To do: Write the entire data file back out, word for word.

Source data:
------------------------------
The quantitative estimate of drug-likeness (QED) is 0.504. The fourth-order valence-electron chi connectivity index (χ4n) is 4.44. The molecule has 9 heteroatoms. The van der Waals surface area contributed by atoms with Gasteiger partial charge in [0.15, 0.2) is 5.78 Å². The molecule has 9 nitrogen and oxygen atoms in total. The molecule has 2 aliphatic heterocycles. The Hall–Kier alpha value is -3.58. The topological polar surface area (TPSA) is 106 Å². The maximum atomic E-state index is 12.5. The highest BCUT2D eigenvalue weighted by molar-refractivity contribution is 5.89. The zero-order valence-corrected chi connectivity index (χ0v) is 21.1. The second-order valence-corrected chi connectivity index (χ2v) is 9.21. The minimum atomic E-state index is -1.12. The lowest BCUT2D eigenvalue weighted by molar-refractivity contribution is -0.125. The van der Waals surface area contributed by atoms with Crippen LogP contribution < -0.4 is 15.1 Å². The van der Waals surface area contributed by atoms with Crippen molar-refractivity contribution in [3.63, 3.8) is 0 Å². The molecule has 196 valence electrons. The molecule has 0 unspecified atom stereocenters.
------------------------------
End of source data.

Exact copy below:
The quantitative estimate of drug-likeness (QED) is 0.504. The fourth-order valence-electron chi connectivity index (χ4n) is 4.44. The molecule has 9 heteroatoms. The van der Waals surface area contributed by atoms with Gasteiger partial charge in [0.15, 0.2) is 5.78 Å². The molecule has 9 nitrogen and oxygen atoms in total. The molecule has 2 aliphatic heterocycles. The Hall–Kier alpha value is -3.58. The topological polar surface area (TPSA) is 106 Å². The maximum atomic E-state index is 12.5. The highest BCUT2D eigenvalue weighted by molar-refractivity contribution is 5.89. The zero-order valence-corrected chi connectivity index (χ0v) is 21.1. The second-order valence-corrected chi connectivity index (χ2v) is 9.21. The minimum atomic E-state index is -1.12. The lowest BCUT2D eigenvalue weighted by molar-refractivity contribution is -0.125. The van der Waals surface area contributed by atoms with Crippen LogP contribution < -0.4 is 15.1 Å². The van der Waals surface area contributed by atoms with Crippen molar-refractivity contribution in [3.63, 3.8) is 0 Å². The molecule has 196 valence electrons. The molecule has 0 unspecified atom stereocenters.